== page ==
A free society vitally depends on dedicated individuals continually defending and renewing the ideals of freedom. Recognizing that pressing need, F.A. “Baldy” Harper founded the Institute for Humane Studies in 1961. Baldy was a rare mid-century academic who appreciated free markets, individual liberty, and limited government. Understanding the critical role of ideas in social change, he envisioned the Institute as an incubator of talent to advance the ideas of liberty.
Pursuing Baldy’s vision over 50 years, IHS has cultivated a growing network of students, scholars, and other intellectuals who are today an essential resource in the battle of ideas. Now, with government power increasing rapidly and free enterprise once again under ferocious attack, IHS is taking bold new steps to combat the dangerous ideas that threaten our freedom, our prosperity, and the very future of America as a beacon of freedom.
With three major initiatives, IHS is stepping up to the extraordinary challenges and opportunities of our time:
- Educating and inspiring millions of college students about the power of markets and freedom through a vibrant, online education resource.
- Transforming the intellectual landscape in America’s universities by building a critical mass of freedom-friendly professors.
- Activating our network of scholars for greater impact by connecting them to strategic opportunities to make a difference in today’s urgent fights for freedom.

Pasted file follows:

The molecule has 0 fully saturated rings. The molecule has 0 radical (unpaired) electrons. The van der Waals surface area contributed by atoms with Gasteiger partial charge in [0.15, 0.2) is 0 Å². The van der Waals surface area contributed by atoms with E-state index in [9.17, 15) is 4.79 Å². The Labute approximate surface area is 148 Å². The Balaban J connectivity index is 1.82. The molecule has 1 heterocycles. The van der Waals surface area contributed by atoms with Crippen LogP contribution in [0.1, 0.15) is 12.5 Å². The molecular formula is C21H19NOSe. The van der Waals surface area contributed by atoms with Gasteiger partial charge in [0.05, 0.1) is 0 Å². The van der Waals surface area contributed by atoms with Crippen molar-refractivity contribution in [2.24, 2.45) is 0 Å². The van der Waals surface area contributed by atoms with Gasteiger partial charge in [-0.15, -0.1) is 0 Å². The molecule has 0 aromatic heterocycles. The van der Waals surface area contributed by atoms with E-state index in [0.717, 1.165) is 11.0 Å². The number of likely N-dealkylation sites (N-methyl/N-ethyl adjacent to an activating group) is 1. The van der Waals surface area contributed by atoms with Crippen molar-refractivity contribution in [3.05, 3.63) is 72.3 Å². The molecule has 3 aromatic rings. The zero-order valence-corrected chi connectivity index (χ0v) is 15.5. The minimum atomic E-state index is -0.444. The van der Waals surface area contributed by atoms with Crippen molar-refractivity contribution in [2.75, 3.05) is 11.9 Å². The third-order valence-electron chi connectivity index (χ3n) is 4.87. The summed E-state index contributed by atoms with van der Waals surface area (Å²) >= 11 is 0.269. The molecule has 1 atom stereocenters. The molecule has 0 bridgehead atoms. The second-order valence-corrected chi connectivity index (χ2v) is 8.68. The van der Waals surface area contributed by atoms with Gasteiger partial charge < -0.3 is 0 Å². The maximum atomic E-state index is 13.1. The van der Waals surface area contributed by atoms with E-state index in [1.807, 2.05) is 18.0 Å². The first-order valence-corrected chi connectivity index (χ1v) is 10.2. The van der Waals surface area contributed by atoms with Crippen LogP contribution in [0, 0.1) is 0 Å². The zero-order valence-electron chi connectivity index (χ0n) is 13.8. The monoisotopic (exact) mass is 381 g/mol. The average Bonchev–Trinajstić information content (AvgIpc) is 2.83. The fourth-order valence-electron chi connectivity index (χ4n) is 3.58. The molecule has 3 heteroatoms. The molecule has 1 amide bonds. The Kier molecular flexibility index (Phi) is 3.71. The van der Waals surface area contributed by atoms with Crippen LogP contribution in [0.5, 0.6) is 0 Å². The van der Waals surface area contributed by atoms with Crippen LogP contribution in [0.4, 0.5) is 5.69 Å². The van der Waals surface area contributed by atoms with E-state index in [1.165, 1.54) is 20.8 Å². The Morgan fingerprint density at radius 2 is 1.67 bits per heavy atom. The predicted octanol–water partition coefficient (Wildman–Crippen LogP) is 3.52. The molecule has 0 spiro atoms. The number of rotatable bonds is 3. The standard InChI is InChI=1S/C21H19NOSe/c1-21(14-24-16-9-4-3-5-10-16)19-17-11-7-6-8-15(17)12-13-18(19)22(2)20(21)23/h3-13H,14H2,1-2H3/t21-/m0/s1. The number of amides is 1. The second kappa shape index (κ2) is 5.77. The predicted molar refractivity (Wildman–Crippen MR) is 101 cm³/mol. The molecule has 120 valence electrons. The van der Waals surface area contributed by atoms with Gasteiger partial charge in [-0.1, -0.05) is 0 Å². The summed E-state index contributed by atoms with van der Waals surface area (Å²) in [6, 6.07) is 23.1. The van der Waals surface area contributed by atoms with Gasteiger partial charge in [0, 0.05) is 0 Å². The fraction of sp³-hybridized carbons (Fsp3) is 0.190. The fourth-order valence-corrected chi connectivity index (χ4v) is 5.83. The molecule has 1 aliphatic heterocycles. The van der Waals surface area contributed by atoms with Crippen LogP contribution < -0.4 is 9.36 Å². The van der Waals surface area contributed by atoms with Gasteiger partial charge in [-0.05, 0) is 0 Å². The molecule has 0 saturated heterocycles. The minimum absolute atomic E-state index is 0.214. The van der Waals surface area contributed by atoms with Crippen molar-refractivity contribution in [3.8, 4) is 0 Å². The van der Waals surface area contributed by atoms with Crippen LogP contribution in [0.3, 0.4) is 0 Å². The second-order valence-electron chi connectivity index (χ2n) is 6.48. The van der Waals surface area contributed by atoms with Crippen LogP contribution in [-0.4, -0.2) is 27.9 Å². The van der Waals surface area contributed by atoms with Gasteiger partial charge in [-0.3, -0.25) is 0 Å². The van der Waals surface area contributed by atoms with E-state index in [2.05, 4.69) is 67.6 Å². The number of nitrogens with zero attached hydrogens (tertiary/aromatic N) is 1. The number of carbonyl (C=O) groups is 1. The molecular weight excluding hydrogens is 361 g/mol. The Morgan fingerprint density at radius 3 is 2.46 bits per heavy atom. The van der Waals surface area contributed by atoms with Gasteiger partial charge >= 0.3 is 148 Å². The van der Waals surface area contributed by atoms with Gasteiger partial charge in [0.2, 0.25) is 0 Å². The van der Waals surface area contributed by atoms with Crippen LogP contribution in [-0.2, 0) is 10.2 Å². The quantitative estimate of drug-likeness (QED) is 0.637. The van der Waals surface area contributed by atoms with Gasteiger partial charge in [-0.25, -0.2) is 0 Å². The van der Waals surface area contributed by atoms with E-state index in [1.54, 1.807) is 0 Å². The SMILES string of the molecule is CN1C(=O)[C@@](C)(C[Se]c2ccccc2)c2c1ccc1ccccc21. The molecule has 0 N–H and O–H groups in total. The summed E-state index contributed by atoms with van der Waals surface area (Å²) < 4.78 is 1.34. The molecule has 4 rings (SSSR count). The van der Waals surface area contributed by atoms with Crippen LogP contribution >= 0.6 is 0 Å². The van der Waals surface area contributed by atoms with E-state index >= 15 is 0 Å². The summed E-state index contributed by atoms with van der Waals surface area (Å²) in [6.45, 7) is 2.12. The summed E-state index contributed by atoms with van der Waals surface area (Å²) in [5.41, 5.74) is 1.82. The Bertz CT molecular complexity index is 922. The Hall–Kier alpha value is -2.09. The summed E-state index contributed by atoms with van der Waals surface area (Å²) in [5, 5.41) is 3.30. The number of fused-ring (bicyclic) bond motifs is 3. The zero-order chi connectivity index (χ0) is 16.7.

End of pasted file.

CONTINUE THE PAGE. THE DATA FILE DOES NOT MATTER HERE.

The Institute for Humane Studies was founded in 1961 by Dr. F. A. "Baldy" Harper, a former economics professor at Cornell University. Part of a generation that had lived through two devastating world wars and seen the rise of numerous totalitarian dictatorships, Harper set up an institute devoted to research and education in the conviction that greater understanding of human affairs and freedom would foster peace, prosperity, and social harmony.
History demonstrated the great capacity of humans to solve their problems through "the practice and potentials of freedom," and Harper envisioned this as the primary focus of the Institute for Humane Studies. "Not in government or force, not in slavery or war, but in the creative, and thereby spiritual, power of freedom, shall our inspiration be found," he wrote in an early proposal for the Institute.
Based for many years in Menlo Park, California, IHS moved in 1985 to Fairfax, Virginia, and associated with George Mason University. At George Mason, IHS has been able to pursue its mission more effectively in cooperation with other organizations affiliated with the university. 50 years later, IHS continues the work begun by Baldy Harper, cultivating a growing network of more than 10,000 students, scholars, and other intellectuals who to serve in the battle of ideas.